As I write this, he is now essentially within the margin of error in the average of national polls —only about three percent behind Clinton.

Now, I’m one of those weirdos who follows the boring, stupid polls and is interested in the boring, stupid mechanics of how people get elected.

If you’re a fellow poll junkie like me, you already know that in the most recent large-scale polling events—U.S. Congressional midterms 2014, UK Parliament 2015, Israeli Parliament 2015, Brexit 2016, and Colombia peace deal 2016 — the polls were nearly all wrong.

And not just a little bit wrong.

More importantly, in every one of those victories it was the same general side— the conservative and/or populist side—which won and outperformed the polls, in most cases dramatically so.

I was one of those early on who warned that Democrats were making a serious strategic error in nominating literally the most establishment, status quo politician in U.S. politics during an election cycle dominated by voter dissatisfaction and desire for change on both sides. Not to mention the whole active FBI investigation thing.

It is a strategic blunder which could possibly, though not likely, result in the election of Donald Trump, the most chaotically and catastrophically divisive presidential candidate probably in U.S. history.

Nothing that I’ve seen so far has changed my original assessment.

Seems incredible now, but a whole year ago this October, Bernie Sanders made his famous debate statement that “the American people are sick and tired of hearing about your damn emails.”

He prefaced that by saying, “This may not be great politics,” and boy was he right. A year later you have to wonder what he’s really thinking about all this.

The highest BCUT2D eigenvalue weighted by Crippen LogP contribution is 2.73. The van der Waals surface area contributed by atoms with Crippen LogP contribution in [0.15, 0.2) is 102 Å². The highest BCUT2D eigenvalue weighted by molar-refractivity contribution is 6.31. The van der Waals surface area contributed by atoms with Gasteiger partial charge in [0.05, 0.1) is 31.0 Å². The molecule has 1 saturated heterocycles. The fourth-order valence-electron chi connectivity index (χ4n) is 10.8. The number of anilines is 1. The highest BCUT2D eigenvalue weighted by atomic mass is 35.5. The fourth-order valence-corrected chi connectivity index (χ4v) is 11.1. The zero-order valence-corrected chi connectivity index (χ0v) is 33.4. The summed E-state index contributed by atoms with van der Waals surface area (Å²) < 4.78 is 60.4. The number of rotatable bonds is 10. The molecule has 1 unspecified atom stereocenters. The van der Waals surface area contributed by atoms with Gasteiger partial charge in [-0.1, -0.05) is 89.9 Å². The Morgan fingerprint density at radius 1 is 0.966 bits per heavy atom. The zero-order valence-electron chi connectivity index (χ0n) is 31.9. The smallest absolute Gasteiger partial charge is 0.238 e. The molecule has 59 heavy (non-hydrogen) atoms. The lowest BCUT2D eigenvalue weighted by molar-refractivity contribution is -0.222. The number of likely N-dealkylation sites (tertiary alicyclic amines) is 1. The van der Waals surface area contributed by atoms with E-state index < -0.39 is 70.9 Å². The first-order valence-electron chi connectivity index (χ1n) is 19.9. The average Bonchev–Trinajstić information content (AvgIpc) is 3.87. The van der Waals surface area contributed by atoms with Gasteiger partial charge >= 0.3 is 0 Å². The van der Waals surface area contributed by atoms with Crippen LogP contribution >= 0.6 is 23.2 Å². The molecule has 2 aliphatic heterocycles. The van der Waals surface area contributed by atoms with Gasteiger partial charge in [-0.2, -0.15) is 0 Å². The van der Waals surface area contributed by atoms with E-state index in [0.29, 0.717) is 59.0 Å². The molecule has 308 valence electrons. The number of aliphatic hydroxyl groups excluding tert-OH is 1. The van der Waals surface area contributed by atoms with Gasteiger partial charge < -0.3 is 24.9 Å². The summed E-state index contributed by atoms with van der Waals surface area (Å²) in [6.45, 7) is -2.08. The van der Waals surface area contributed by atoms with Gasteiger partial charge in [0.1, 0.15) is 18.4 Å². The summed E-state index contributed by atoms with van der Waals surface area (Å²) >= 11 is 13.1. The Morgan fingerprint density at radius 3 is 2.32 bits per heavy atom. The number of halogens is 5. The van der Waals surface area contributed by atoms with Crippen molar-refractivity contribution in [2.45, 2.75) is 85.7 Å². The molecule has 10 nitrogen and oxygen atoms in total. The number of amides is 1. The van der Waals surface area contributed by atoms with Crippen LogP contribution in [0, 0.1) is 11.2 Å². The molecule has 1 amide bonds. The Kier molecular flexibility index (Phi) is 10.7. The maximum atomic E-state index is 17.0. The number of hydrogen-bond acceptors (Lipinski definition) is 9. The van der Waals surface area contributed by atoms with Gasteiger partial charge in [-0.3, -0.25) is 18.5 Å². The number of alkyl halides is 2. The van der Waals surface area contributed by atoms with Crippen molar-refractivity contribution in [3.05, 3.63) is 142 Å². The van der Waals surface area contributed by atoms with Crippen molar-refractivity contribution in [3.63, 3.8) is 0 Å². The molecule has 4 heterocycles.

So what’s my prediction? Seems to me the most likely election result is for Hillary Clinton to win a much more narrow victory than most pundits are telling you right now, based on heavy early voting in her favor, increased Latino turnout, and the core advantage Democrats have in the Electoral College.

Unlike most pundits, I’m predicting Republicans continue to hold both houses of Congress. Which of course means a continuation of the frustrating gridlock we have already become inured to over the last several years.

Then again, I’ve been wrong before! The beauty of these things is this prediction is worth exactly what you paid for it.

My real concern isn’t that gridlock will continue — the Founders had a bit of a soft spot for gridlock—but that due to the venal, divisive nature of this election the United States will simply be ungovernable by either candidate regardless.

It seems highly unlikely that either Clinton or Trump will have the skill and wherewithal and mandate to restore our collective trust in the Social Contract.

And that sadly is a prediction I’m much more comfortable with.


About The Author

Jim Morekis

Jim Morekis

A native Savannahian, Jim has been editor-in-chief of Connect Savannah for 15 years. The University of Georgia graduate is also a travel writer, authoring regional guides in the Moon handbook series... more